Is there life on Mars?
The jury’s still out where the Red planet is concerned, but scientists are hopeful that a three-tonne spacecraft named Rosetta will soon be able to provide insights into the origins of the Solar System and life on Earth.
The European-built space probe is due to encounter a comet today following an epic decade-long journey across the Solar System.
Talk about a long-haul flight…
Rosetta, which has travelled four billion miles through space since it was launched in 2004, is due to arrive at its target - a 2.5-mile wide comet known as 67P/Churyumov-Gerasimenko - at 1pm today.
It will then begin orbiting the comet as it travels at 34,175mph around the sun, before attempting to land on the comet later this year.
Scientists believe that the mission will help them gain an understanding of the volatile environment on the surface of the icy comet, which is made up of remnants of debris that helped to form the Solar System more than four billion years ago.
What exactly will Rosetta be doing out there?
The space probe will spend several months mapping the comet, which has been nicknamed the “rubber duck” due to its shape, as it orbits 62 miles above its surface. In November, Rosetta will deploy a small robotic lander, Philae, which will steer itself to the comet’s surface and send back images.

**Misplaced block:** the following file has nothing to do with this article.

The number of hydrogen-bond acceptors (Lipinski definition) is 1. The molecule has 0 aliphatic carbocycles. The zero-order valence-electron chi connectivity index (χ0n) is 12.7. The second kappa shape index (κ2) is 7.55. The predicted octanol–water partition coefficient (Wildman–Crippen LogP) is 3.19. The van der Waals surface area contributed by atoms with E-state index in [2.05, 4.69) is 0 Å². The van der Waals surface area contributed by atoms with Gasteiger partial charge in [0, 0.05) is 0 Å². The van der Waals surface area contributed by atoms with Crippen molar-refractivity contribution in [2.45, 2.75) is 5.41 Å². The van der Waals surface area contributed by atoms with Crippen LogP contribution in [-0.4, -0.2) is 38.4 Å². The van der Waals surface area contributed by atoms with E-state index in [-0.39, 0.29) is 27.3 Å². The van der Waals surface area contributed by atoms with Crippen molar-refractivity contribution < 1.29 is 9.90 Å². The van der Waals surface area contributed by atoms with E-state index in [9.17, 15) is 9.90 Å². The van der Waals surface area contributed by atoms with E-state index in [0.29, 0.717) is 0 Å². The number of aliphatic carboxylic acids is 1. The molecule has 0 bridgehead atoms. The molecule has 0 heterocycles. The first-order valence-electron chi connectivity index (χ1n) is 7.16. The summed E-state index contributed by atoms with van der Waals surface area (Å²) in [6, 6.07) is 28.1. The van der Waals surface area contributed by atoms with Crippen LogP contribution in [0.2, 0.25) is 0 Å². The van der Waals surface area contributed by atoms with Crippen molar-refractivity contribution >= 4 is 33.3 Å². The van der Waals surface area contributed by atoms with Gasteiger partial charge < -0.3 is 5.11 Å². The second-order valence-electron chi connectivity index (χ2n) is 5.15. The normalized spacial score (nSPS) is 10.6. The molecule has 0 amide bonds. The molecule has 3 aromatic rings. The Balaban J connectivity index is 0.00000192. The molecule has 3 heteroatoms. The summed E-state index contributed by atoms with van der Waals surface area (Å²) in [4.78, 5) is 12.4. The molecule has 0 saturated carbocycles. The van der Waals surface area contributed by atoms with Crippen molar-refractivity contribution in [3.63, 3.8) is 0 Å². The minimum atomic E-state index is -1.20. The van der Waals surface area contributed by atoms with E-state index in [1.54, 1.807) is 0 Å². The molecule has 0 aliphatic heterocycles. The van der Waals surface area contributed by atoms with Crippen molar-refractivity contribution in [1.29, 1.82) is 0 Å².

Together, Philae and Rosetta - which is named after the Rosetta Stone, the slab of basalt now found in the British Museum which bore inscriptions that helped archaeologists decipher ancient Egyptian hieroglyphs – will conduct the most detailed analysis of a comet that has ever been attempted.
How did scientists help Rosetta prepare for the big event?
Controllers at the European Space Agency’s operations centre in Darmstadt, Germany, have been putting Rosetta through a series of manoeuvres that are designed to reduce its speed by around 1,740mph.
Repeated burns of the craft’s thrusters have been made to slow Rosetta and position the craft alongside the comet.
“This is a historic and hugely exciting moment for the Rosetta Mission,” said Professor Richard Holdaway, the director of Rutherford Appleton Laboratory in Oxford, which helped build the probe.
“We are very proud of our involvement and eagerly anticipate receiving the first results.”